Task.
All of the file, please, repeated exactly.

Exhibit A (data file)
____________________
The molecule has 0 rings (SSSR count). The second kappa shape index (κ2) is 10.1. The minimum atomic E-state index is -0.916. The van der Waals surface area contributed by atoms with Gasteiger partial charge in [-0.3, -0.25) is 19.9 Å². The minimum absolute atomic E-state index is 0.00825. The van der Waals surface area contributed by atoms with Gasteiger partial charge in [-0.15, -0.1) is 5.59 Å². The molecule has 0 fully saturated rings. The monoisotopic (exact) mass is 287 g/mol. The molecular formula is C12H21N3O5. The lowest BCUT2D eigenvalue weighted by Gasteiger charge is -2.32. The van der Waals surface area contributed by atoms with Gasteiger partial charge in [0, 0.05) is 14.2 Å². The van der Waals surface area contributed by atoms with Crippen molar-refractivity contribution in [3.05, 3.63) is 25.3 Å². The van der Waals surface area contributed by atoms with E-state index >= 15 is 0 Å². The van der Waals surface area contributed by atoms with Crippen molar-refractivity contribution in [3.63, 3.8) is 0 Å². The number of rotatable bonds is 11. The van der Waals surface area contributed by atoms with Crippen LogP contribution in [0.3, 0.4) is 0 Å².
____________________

The molecule has 0 rings (SSSR count). The second kappa shape index (κ2) is 10.1. The minimum atomic E-state index is -0.916. The van der Waals surface area contributed by atoms with Gasteiger partial charge in [-0.3, -0.25) is 19.9 Å². The minimum absolute atomic E-state index is 0.00825. The van der Waals surface area contributed by atoms with Gasteiger partial charge in [-0.15, -0.1) is 5.59 Å². The molecule has 0 fully saturated rings. The monoisotopic (exact) mass is 287 g/mol. The molecular formula is C12H21N3O5. The lowest BCUT2D eigenvalue weighted by Gasteiger charge is -2.32. The van der Waals surface area contributed by atoms with Gasteiger partial charge in [0, 0.05) is 14.2 Å². The van der Waals surface area contributed by atoms with Crippen molar-refractivity contribution in [3.05, 3.63) is 25.3 Å². The van der Waals surface area contributed by atoms with E-state index >= 15 is 0 Å². The van der Waals surface area contributed by atoms with Crippen molar-refractivity contribution in [3.63, 3.8) is 0 Å². The number of rotatable bonds is 11. The van der Waals surface area contributed by atoms with Crippen LogP contribution in [0.3, 0.4) is 0 Å².